Subscribe to Blog via Email
November 2020 M T W T F S S « Mar 1 2 3 4 5 6 7 8 9 10 11 12 13 14 15 16 17 18 19 20 21 22 23 24 25 26 27 28 29 30
Why does language grow in a democratic way?
I’m going to limit this to lexicon, and not get into other areas of language change.
Think about it. You just spoke of scientific terms being planned out meticulously and promoted by universally acknowledged authorities. Scientific terms are part of language. That includes smaller languages’ authorities, which come up with canonical translations of other languages’ scientific terms.
Why doesn’t that happen in general with vocabulary? It’s not like there’s a shortage of authorities wanting to run languages.
First, the only function of scientific language that scientists consciously acknowledge is referential, describing the world. (There’s other stuff they don’t acknowledge, such as group identity.)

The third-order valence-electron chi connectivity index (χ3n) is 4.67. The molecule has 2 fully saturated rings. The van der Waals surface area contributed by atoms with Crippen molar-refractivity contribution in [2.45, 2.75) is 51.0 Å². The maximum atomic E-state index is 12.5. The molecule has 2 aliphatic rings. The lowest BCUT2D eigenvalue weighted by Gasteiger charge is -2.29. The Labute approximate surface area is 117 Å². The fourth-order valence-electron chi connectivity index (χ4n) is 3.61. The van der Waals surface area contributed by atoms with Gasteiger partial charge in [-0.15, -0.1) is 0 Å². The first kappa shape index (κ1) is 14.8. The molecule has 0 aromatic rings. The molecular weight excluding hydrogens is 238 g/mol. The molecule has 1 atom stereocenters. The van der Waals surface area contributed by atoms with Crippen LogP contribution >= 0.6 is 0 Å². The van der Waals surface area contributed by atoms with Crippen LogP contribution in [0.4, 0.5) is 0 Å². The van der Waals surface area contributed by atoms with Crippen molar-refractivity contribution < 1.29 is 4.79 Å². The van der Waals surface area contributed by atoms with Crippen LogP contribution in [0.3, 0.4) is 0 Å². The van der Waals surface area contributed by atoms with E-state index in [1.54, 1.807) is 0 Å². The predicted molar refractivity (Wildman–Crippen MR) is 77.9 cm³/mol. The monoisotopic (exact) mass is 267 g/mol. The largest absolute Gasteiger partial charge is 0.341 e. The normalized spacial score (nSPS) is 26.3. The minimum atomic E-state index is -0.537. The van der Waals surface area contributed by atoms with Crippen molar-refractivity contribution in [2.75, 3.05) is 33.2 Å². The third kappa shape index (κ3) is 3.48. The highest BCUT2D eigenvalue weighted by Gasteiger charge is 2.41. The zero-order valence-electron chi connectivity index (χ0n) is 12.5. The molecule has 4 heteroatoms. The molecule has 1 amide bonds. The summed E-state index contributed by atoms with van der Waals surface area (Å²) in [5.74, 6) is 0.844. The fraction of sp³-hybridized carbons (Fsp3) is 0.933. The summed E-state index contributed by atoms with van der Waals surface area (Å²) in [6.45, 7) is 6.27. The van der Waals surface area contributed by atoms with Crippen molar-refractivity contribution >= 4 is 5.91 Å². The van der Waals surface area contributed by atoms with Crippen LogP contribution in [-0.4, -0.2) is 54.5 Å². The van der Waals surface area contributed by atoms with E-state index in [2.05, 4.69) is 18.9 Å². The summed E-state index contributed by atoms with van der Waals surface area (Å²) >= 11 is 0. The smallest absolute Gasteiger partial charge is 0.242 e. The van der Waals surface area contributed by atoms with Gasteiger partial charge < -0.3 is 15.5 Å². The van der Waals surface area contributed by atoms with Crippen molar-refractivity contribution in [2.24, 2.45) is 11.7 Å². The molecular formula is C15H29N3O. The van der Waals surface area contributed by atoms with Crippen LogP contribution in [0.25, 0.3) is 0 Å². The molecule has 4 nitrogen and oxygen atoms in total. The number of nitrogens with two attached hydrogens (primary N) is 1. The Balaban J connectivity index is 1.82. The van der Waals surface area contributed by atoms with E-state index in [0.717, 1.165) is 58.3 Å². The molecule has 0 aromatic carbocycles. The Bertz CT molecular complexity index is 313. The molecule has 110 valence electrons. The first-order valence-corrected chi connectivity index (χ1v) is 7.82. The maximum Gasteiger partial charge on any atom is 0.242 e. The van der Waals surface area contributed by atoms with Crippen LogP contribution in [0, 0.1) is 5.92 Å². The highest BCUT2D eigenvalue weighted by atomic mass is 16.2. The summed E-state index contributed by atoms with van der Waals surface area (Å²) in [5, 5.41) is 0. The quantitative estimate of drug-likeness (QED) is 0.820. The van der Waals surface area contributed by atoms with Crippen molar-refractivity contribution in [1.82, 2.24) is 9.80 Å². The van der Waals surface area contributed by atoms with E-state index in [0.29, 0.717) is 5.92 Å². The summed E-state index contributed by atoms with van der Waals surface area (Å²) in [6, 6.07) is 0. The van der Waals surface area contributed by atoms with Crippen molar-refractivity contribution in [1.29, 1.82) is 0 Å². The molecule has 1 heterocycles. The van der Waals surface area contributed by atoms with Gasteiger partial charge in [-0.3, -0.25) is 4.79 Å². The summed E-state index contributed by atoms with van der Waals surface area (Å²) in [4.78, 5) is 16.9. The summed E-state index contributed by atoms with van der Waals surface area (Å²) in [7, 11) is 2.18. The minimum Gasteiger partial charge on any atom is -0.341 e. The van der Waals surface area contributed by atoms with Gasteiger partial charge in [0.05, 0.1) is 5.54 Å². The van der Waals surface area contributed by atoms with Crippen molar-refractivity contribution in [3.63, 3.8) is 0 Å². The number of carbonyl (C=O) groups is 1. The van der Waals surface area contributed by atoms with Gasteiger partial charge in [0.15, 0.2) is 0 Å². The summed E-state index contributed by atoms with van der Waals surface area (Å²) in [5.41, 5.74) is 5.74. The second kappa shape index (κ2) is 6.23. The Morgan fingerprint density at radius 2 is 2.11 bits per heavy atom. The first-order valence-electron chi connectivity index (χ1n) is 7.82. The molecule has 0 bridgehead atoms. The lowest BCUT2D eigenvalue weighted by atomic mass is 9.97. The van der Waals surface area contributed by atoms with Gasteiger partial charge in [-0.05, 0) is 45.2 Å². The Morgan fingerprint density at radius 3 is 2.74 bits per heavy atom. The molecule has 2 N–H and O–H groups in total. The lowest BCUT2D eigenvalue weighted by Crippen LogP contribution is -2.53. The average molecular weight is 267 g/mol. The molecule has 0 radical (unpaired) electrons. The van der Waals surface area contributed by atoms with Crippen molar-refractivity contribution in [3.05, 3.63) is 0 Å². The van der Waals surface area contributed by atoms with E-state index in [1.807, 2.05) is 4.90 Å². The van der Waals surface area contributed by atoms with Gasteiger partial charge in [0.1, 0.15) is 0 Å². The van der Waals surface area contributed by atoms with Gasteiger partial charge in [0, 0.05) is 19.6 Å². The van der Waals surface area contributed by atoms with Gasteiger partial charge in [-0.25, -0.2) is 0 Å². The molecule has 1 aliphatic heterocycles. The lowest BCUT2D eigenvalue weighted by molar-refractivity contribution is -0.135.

But language in general does a lot of stuff, that a central authority is simply not going to be able to predict. And language is a spontaneously changeable instrument, which authorities simply can’t intervene in in practice. It’s the major vehicle of interpersonal relationships, and of individual expression.
Even if it did, language is transmitted person to person, and evolves through a network of influencers and followers—being a social phenomenon. Any central authority is going to be only one of the influencers. And not everyone is going to choose to follow everything a influencer does.
Which makes it ultimately a democratic-ish outcome.